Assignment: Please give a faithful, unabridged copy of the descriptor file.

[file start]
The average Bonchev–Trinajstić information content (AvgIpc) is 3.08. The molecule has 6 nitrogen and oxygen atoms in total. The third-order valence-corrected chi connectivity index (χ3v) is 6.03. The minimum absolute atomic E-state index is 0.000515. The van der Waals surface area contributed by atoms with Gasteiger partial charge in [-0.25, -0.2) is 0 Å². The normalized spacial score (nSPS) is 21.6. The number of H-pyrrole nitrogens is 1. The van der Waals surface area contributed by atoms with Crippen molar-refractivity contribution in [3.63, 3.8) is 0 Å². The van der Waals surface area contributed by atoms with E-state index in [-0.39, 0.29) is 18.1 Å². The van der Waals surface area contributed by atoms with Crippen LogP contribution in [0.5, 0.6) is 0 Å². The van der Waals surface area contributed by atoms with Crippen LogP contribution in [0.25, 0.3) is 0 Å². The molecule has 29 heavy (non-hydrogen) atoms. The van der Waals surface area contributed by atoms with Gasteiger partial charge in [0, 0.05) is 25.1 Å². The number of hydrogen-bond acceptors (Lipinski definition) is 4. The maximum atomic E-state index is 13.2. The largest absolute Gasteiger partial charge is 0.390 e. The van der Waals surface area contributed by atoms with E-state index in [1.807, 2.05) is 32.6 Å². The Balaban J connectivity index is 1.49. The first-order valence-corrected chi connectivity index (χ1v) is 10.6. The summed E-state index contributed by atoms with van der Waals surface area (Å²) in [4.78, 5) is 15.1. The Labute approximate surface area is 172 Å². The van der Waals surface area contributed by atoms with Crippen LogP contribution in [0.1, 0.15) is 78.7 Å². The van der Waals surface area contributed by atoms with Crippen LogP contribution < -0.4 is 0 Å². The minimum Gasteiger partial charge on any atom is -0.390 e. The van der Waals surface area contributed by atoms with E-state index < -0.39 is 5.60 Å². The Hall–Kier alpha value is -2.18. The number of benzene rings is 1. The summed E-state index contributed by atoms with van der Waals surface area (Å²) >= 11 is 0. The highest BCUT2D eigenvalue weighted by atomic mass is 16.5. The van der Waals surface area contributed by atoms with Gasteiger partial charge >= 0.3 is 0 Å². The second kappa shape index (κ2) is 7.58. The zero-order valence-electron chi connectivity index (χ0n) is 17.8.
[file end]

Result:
The average Bonchev–Trinajstić information content (AvgIpc) is 3.08. The molecule has 6 nitrogen and oxygen atoms in total. The third-order valence-corrected chi connectivity index (χ3v) is 6.03. The minimum absolute atomic E-state index is 0.000515. The van der Waals surface area contributed by atoms with Gasteiger partial charge in [-0.25, -0.2) is 0 Å². The normalized spacial score (nSPS) is 21.6. The number of H-pyrrole nitrogens is 1. The van der Waals surface area contributed by atoms with Crippen molar-refractivity contribution in [3.63, 3.8) is 0 Å². The van der Waals surface area contributed by atoms with E-state index in [-0.39, 0.29) is 18.1 Å². The van der Waals surface area contributed by atoms with Crippen LogP contribution in [0.5, 0.6) is 0 Å². The van der Waals surface area contributed by atoms with Crippen LogP contribution in [0.25, 0.3) is 0 Å². The molecule has 29 heavy (non-hydrogen) atoms. The van der Waals surface area contributed by atoms with Gasteiger partial charge in [0, 0.05) is 25.1 Å². The number of hydrogen-bond acceptors (Lipinski definition) is 4. The maximum atomic E-state index is 13.2. The largest absolute Gasteiger partial charge is 0.390 e. The van der Waals surface area contributed by atoms with E-state index in [1.807, 2.05) is 32.6 Å². The Balaban J connectivity index is 1.49. The first-order valence-corrected chi connectivity index (χ1v) is 10.6. The summed E-state index contributed by atoms with van der Waals surface area (Å²) in [4.78, 5) is 15.1. The Labute approximate surface area is 172 Å². The van der Waals surface area contributed by atoms with Crippen LogP contribution in [0.1, 0.15) is 78.7 Å². The van der Waals surface area contributed by atoms with Crippen LogP contribution < -0.4 is 0 Å². The minimum Gasteiger partial charge on any atom is -0.390 e. The van der Waals surface area contributed by atoms with E-state index < -0.39 is 5.60 Å². The Hall–Kier alpha value is -2.18. The number of benzene rings is 1. The summed E-state index contributed by atoms with van der Waals surface area (Å²) >= 11 is 0. The highest BCUT2D eigenvalue weighted by atomic mass is 16.5. The van der Waals surface area contributed by atoms with Gasteiger partial charge >= 0.3 is 0 Å². The second kappa shape index (κ2) is 7.58. The zero-order valence-electron chi connectivity index (χ0n) is 17.8.